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This kiosk machine pays out for old batteries

The Battery Refund machine is a reverse vending machine for waste consumer batteries that can automate the collection of old batteries and reward people for their effort.
Battery Refund machine

Most of us know that throwing batteries into the trash is bad for the environment, but much of the population still discard them instead of using the battery recycling banks offered by many supermarkets.

Swedish company Refind Technologies has an elegant solution called the Battery Refund machine — a reverse vending machine for waste consumer batteries.

The machine enables customers to return all kinds of household batteries — including AA, AAA, C, D and 9V. It can identify the size of the battery, counts them and returns a receipt that can include for example a discount coupon or any other kind of refund in written format. The logic behind the refund is programmable and possible to change if needed.

The machine is targeted for battery collection points such as retail stores and battery manufacturers, enabling them to introduce incentives while collecting statistics on returned batteries.

The system is a complete identification and return point for all cylindrical and 9V batteries with a total capacity of 50kgs (100lbs). The machine is accessible through the internet and can signal when it needs to be emptied. It is also fireproof and specially developed for being able to contain hazardous material.

The first Battery Refund machine was launched on Earth Day, 22nd April 2017, at Coop Norway and initiated and funded by Energizer.


Many types of batteries employ toxic materials such as lead, mercury, and cadmium as an electrode or electrolyte. When each battery reaches the end of life it must be disposed of to prevent environmental damage. Recycling batteries can recover toxic substances, which can then be used for new batteries. The Battery Refund machine is one piece of the puzzle to solve the e-waste conundrum. It is easy to use for end-users and requires little to no training to operate.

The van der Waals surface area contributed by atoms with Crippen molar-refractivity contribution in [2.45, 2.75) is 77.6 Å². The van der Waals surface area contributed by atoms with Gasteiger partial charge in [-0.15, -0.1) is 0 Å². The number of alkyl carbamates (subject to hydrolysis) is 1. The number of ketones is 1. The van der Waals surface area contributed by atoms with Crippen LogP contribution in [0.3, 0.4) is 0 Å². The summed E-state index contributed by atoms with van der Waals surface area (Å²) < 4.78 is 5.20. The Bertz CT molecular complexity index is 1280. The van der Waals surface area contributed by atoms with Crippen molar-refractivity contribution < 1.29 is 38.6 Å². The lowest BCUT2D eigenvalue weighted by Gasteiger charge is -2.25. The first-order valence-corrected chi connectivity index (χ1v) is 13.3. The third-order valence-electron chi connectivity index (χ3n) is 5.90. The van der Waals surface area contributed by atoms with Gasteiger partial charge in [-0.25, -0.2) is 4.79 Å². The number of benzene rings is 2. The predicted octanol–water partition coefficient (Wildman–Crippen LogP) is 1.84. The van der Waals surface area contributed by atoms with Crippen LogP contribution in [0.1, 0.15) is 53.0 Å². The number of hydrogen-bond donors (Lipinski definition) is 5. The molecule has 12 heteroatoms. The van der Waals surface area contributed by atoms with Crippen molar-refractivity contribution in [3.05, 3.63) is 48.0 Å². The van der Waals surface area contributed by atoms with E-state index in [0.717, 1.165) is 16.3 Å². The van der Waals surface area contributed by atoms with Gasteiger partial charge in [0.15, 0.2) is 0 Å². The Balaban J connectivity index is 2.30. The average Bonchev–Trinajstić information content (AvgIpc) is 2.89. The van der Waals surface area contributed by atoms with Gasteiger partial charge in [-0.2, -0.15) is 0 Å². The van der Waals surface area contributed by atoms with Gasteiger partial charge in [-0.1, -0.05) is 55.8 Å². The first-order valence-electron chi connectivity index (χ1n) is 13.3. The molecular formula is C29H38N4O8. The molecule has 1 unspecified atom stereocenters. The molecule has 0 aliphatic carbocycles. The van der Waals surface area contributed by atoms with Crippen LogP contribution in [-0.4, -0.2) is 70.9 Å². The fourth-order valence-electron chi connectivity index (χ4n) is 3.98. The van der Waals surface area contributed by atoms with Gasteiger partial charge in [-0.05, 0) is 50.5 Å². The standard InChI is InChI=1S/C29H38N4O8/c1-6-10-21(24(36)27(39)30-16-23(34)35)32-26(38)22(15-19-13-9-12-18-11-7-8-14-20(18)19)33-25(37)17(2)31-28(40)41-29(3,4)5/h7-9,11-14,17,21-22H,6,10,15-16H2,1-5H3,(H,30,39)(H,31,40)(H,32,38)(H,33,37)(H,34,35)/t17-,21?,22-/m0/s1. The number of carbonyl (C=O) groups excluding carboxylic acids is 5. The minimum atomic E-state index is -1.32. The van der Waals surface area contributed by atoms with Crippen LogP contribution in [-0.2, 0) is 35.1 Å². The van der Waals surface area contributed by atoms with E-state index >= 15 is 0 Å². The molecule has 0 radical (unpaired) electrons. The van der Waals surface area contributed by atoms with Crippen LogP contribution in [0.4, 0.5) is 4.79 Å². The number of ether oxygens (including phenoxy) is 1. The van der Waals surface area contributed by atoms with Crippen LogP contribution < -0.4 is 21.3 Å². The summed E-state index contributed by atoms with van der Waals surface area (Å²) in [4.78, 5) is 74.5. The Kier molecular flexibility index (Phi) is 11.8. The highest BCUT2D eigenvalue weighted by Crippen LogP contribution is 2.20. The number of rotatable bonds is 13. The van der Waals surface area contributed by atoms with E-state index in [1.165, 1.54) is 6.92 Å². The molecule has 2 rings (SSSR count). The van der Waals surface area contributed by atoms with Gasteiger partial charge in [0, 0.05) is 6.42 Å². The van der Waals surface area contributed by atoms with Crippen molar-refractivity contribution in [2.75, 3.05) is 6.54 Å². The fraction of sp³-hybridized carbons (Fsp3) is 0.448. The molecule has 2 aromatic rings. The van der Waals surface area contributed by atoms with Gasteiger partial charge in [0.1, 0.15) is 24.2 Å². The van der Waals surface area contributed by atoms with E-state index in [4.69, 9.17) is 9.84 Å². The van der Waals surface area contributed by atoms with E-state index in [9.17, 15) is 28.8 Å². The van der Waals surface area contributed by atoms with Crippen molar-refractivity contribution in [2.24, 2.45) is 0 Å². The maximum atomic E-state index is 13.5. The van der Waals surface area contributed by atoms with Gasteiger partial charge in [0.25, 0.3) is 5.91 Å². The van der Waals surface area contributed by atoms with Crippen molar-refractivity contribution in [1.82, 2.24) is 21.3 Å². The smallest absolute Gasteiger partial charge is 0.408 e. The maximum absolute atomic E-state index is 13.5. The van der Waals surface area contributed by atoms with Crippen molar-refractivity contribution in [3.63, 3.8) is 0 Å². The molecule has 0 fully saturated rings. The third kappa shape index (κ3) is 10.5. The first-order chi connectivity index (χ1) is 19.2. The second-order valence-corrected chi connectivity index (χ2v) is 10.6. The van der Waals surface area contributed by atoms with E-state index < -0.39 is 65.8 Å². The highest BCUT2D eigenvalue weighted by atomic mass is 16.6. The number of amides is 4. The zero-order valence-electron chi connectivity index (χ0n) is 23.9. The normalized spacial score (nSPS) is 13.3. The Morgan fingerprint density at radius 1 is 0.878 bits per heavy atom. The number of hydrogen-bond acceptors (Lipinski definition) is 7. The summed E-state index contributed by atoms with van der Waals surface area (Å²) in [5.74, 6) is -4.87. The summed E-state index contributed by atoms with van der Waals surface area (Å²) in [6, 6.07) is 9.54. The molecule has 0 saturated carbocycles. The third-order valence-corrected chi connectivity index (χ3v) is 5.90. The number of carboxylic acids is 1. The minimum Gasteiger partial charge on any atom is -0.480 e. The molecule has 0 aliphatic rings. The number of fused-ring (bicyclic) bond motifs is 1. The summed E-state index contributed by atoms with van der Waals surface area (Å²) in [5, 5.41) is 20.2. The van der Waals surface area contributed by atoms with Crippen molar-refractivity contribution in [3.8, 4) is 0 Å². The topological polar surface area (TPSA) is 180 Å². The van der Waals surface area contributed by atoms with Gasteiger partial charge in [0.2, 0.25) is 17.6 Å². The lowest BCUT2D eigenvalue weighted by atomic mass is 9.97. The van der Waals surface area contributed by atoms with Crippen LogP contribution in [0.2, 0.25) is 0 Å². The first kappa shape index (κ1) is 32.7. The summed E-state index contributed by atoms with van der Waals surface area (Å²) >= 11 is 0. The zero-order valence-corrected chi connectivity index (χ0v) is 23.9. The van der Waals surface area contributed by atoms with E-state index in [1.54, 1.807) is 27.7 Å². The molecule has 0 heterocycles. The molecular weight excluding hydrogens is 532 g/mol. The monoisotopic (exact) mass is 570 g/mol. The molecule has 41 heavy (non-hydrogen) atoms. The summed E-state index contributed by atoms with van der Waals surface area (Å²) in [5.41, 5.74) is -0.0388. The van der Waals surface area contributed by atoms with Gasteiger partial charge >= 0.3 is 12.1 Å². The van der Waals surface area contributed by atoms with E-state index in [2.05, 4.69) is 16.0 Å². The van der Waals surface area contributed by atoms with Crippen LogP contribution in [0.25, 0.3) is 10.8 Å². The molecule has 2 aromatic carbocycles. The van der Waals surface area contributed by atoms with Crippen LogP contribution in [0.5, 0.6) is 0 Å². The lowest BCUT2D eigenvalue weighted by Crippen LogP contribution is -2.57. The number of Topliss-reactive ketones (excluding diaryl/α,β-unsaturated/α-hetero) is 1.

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Action point

A local government could procure these machines and place them in dense areas, like the city center, university and so on — helping tackle the e-waste problem. It doesn't have to do it alone and could rather engage the private sector (i.e. battery makers and electronics retailers) to chip in for (part of) the cost of the procurement.

The cost of procuring these machines could be spread among multiple parties, the local government being one of them. It could be a good PR/marketing opportunity for a smart, eco-friendly company or a whole project that could involve a few Battery Refund machines placed around multiple locations. In that sense, it could also be a good business.